This section is from the "A Practical Treatise On Materia Medica And Therapeutics" book, by Roberts Bartholow. Also available from Amazon: A Practical Treatise On Materia Medica And Therapeutics
A stearopten (having the character of a secondary alcohol) obtained from the official oil of peppermint (from Mentha piperita, Smith) or from Japanese or Chinese oil of peppermint (from Mentha arvensis, Linné, var. piperascens, Holmes, and Mentha Canadensis, Linné, var. glabrata, Holmes; Nat. Ord. Labiatae, [U. S. P.]).
"Colorless, acicular or prismatic crystals, having a strong and pure odor of peppermint, and a warm, aromatic taste, followed by a sensation of cold when air is drawn into the mouth.
"Menthol is only slightly soluble in water, but imparts to the latter its odor and taste. It is freely soluble in alcohol, ether, chloroform, carbon disulphide, or glacial acetic acid. When triturated with about an equal weight of camphor, thymol, or chloral hydrate, it becomes liquid."
The oil of peppermint has long been known to have carminative and anodyne properties in flatulent colic and gastralgia, and in gastric and intestinal catarrh. It has been much used in domestic practice for these purposes. Since the discovery of menthol, a much wider range has been given to its applications. To the taste it is pungent, a little bitter, and the local effect is extended into a cooling sensation when air is drawn in. The sense of coolness is due to an impression on the sensory nerves of the part. Applied to the skin it causes some heat, and the superficial vessels dilate, causing redness. It lowers the sensibility both of the motor and sensory nerves. The circulation is first excited, then depressed by it, and the heart is finally paralyzed.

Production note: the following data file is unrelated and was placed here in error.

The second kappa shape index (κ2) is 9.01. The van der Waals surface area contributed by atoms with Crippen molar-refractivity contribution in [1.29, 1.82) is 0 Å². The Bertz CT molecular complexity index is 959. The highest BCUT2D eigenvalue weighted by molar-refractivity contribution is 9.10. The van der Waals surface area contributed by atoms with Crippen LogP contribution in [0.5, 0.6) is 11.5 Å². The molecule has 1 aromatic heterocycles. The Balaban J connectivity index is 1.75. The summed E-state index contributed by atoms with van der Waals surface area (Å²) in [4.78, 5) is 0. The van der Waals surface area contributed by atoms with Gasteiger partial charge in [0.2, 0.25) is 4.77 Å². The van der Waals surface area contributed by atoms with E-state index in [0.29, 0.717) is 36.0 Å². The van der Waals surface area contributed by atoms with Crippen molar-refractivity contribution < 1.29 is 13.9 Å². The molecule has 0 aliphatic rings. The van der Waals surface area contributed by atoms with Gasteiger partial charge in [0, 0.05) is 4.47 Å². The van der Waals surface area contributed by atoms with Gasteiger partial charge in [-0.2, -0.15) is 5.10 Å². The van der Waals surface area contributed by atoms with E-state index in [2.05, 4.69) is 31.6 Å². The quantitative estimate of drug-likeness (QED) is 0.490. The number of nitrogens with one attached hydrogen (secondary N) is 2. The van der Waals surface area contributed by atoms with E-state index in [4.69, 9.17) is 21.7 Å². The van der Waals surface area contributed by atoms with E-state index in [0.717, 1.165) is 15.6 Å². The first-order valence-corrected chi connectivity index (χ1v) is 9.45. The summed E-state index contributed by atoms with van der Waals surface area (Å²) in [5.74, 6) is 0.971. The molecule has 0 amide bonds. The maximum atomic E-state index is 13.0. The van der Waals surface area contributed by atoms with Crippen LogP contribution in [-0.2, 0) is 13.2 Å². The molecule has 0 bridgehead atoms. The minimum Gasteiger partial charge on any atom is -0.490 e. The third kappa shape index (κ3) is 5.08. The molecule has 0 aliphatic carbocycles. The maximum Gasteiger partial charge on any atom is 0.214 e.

That menthol allays the sensibility of painful nerves a multitude of facts show. For hemicrania, neuralgia of the face, and toothache, it is a sovereign remedy. To give relief in these cases, the solid stick or cake is rubbed on until the pain is relieved or the skin becomes red and sensitive. An excellent combination for the relief of local neuralgias is a mixture of menthol, thymol, chloral hydrate, rubbed up together until liquefied, and then morphine, atropine, or cocaine, or all, dissolved in the mixture. Rx Menthol, thymol, chloral hydrat., āā 3 ij; adde morphinae sulph., gr. ij; atropinae sulph., gr. 1/8; vel. cocainae hy-drochlor., gr. j. M. Or a solution of the three in ether or chloroform may be painted over a painful or inflamed part. There is little doubt that menthol applied freely may arrest a beginning boil or abscess in accessible places. To an inflamed joint the combination above mentioned is an effective application. This is true of rheumatic or gonorrhceal inflammation. Internally menthol is applicable to the treatment of spasmodic cough, asthma, and singultus. In some instances it has appeared to do good in phthisis.